[Baypiggies] Discussion for newbies/beginner night talks
cturner at pattern.net
Fri Feb 9 23:48:46 CET 2007
Another common newbie pattern are ex-Perl programmers who are trying
out python. There's a whole host of gotchas and 'don't do it like you
did in Perl, Python has a different way' (where different usually, but
not always, is a synonym for better). If a significant portion of the
newbies who would like to learn Python have a Perl background then
this can be a good way to get them up to speed quicker. It is very
common in my group at work, for instance, to have a new hire be fairly
knowledgeable in Perl but not Python, and so it is a bit of a
jumpstart to help leverage the already existing skillset.
On 2/9/07, Chad Netzer <chad.netzer at gmail.com> wrote:
> First, I want to thank Dennis and Drew for speaking last night, and
> Jim Stockford for hosting the post talk discussion.
> I've created this thread to start discussion about the "newbie" night
> that was talked about at the end of last night's meeting. If people
> reply to this thread only (or mostly), those on the list who aren't
> interested can easily ignore it. If we are to host a beginners night,
> it will be best to start organizing it soon, in order to line up
> topics, speakers, make timely announcements, etc.
> One person at the meeting asked about Python "idioms", and in fact in
> a previous email I brought up the idea of an "anti-idioms"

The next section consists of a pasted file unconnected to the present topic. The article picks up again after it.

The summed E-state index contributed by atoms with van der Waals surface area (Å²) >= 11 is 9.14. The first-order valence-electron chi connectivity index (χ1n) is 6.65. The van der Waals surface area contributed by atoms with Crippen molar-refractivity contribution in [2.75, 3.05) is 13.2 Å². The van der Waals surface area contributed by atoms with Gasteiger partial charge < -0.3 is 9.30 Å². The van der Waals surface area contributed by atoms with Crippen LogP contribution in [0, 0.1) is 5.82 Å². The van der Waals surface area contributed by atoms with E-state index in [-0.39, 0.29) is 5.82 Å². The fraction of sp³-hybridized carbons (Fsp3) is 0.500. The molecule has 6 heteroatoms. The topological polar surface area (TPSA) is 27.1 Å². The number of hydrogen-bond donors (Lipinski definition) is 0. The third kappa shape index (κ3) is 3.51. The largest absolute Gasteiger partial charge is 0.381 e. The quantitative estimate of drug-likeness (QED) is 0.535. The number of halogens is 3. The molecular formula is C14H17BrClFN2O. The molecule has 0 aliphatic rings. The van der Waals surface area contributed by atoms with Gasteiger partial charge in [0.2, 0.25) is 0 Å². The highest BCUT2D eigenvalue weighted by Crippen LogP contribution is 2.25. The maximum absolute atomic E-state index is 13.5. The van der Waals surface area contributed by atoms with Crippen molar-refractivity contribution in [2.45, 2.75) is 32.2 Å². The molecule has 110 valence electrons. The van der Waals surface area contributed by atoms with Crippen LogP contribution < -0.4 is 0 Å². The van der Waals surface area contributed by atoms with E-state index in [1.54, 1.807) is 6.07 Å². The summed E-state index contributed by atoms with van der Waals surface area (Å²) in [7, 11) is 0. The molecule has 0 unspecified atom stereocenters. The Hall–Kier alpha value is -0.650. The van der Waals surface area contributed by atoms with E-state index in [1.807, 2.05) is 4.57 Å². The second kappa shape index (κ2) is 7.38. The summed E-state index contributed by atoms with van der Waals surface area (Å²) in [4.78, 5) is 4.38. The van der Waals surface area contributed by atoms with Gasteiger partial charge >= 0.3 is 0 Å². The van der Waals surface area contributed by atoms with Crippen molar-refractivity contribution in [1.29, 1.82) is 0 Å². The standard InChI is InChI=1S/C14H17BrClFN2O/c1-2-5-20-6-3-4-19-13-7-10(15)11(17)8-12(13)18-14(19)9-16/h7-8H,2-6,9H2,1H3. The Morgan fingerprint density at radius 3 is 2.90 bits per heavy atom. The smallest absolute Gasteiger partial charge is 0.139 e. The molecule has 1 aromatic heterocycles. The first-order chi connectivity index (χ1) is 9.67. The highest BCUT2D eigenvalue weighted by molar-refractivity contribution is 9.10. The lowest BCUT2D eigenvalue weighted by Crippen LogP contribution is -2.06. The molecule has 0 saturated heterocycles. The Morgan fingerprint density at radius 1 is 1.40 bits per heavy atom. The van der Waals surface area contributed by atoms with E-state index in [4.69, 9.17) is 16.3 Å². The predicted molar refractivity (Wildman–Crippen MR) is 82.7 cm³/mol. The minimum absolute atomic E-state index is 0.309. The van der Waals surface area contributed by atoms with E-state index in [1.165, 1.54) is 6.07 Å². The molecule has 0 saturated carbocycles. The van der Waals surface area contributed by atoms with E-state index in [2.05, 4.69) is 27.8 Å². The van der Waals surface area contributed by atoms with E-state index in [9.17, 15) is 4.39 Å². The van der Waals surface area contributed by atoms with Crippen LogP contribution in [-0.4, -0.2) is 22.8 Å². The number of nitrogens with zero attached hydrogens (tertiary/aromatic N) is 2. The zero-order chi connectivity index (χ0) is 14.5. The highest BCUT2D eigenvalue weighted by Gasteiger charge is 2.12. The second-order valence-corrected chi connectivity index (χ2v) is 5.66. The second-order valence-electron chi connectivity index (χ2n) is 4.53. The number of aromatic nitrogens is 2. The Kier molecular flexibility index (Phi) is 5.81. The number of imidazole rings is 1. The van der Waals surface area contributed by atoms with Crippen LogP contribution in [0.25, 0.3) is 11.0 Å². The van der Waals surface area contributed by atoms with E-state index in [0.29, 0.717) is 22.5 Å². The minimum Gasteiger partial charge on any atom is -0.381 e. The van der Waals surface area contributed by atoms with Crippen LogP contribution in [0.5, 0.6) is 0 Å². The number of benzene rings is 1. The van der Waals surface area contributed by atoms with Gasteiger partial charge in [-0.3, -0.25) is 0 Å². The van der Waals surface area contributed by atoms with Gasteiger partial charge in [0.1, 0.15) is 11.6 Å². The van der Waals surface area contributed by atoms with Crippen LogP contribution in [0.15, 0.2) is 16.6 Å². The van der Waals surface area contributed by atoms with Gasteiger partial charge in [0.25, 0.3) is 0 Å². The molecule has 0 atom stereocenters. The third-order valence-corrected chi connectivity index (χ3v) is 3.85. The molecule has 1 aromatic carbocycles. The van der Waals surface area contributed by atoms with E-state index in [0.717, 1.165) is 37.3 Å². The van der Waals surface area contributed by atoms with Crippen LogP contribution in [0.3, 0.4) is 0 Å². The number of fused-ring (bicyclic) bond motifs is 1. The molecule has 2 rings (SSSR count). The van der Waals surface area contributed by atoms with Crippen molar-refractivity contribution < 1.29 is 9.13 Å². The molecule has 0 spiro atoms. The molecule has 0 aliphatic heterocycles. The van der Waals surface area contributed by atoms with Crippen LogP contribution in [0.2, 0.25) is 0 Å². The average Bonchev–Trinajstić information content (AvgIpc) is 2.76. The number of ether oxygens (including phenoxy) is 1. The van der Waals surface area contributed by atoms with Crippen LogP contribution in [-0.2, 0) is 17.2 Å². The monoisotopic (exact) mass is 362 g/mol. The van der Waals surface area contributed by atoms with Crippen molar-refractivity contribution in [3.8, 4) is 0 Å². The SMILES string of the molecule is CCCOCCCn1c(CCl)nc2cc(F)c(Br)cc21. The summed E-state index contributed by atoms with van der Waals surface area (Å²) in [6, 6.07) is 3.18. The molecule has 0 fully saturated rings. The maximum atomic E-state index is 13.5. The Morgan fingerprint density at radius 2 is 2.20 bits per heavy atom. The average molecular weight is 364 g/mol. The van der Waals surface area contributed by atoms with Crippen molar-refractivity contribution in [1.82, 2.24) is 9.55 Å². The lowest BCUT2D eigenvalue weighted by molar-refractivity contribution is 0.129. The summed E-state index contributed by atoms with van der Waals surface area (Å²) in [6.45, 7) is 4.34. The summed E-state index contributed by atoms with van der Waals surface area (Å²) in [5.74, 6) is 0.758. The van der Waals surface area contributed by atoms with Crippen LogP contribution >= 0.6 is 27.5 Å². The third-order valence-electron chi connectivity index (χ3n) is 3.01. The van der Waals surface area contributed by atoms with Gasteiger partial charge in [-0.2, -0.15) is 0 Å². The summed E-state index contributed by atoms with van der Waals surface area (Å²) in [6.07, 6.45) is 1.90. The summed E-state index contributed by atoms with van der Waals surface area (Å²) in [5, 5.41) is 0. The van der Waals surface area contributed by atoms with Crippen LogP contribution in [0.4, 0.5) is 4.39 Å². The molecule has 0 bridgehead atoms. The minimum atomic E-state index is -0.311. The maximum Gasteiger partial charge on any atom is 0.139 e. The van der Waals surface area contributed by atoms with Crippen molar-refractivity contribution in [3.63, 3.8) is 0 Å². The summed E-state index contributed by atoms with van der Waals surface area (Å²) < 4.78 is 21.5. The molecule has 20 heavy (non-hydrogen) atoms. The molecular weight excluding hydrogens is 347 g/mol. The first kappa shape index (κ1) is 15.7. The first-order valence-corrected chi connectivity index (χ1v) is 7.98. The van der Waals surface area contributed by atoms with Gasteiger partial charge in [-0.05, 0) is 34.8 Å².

> presentation. I'll get the ball rolling with a few idioms and tips
> that I can think of, without explanation. If people are interested in
> the why, or wish to add some, please reply and discuss. Perhaps it
> could evolve into a good QA topic for beginners.
> Also, if people have other ideas or suggestions for a beginners night,
> please feel free to discuss them here.
> Some Python beginner tips and idioms:
> 1) Do not use lists, dicts, or any mutable object as default
> arguments; use None instead.
> 2) If you need to do a lot of string appends, use lists and join().
> 3) Understand and use iterators in loops.
> 4) Use dictionaries, sets, and other mappings for searches and
> 5) Understand and use the decorate/sort/undecorate (DSU) idiom.
> 6) Catch exceptions that you can handle, don't suppress ones you
> 7) Ask forgiveness, not permission. Ie. perform conversions and
> other operations using "try". Avoid queries to determine if an
> operation will succeed.
> 8) Use assert() to document your code.
> 9) Don't overuse tuples as "read only" lists. Use them to make
> dictionary keys, or pass around short lived groups of objects.
> 10) Use open() to open files, not file(). (trivial, perhaps)
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Chip Turner cturner at pattern.net
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